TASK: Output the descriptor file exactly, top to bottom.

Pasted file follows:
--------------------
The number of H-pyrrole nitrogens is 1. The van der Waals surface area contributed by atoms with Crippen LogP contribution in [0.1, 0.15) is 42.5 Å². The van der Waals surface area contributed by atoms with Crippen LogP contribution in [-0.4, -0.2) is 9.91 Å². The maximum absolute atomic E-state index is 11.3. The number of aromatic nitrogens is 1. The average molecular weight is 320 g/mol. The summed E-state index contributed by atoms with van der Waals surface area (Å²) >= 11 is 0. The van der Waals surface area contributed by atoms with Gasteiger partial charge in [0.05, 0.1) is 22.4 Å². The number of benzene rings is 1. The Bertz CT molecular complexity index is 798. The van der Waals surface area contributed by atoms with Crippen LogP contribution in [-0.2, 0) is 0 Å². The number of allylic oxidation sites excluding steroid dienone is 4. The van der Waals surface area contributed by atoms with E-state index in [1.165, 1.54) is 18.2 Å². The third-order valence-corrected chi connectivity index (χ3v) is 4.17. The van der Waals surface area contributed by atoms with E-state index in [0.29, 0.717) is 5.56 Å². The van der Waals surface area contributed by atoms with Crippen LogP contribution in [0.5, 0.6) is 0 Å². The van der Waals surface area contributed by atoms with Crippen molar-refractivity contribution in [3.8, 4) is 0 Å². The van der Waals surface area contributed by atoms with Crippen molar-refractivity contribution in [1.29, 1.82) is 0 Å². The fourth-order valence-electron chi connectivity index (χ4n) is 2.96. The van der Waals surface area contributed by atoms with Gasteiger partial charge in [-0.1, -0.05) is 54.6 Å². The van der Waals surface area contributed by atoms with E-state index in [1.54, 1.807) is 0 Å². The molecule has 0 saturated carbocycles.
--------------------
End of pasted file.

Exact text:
The number of H-pyrrole nitrogens is 1. The van der Waals surface area contributed by atoms with Crippen LogP contribution in [0.1, 0.15) is 42.5 Å². The van der Waals surface area contributed by atoms with Crippen LogP contribution in [-0.4, -0.2) is 9.91 Å². The maximum absolute atomic E-state index is 11.3. The number of aromatic nitrogens is 1. The average molecular weight is 320 g/mol. The summed E-state index contributed by atoms with van der Waals surface area (Å²) >= 11 is 0. The van der Waals surface area contributed by atoms with Gasteiger partial charge in [0.05, 0.1) is 22.4 Å². The number of benzene rings is 1. The Bertz CT molecular complexity index is 798. The van der Waals surface area contributed by atoms with Crippen LogP contribution in [-0.2, 0) is 0 Å². The number of allylic oxidation sites excluding steroid dienone is 4. The van der Waals surface area contributed by atoms with E-state index in [1.165, 1.54) is 18.2 Å². The third-order valence-corrected chi connectivity index (χ3v) is 4.17. The van der Waals surface area contributed by atoms with E-state index in [0.29, 0.717) is 5.56 Å². The van der Waals surface area contributed by atoms with Crippen LogP contribution in [0.5, 0.6) is 0 Å². The van der Waals surface area contributed by atoms with Crippen molar-refractivity contribution in [3.8, 4) is 0 Å². The van der Waals surface area contributed by atoms with Crippen molar-refractivity contribution in [1.29, 1.82) is 0 Å². The fourth-order valence-electron chi connectivity index (χ4n) is 2.96. The van der Waals surface area contributed by atoms with Gasteiger partial charge in [-0.1, -0.05) is 54.6 Å². The van der Waals surface area contributed by atoms with E-state index in [1.54, 1.807) is 0 Å². The molecule has 0 saturated carbocycles.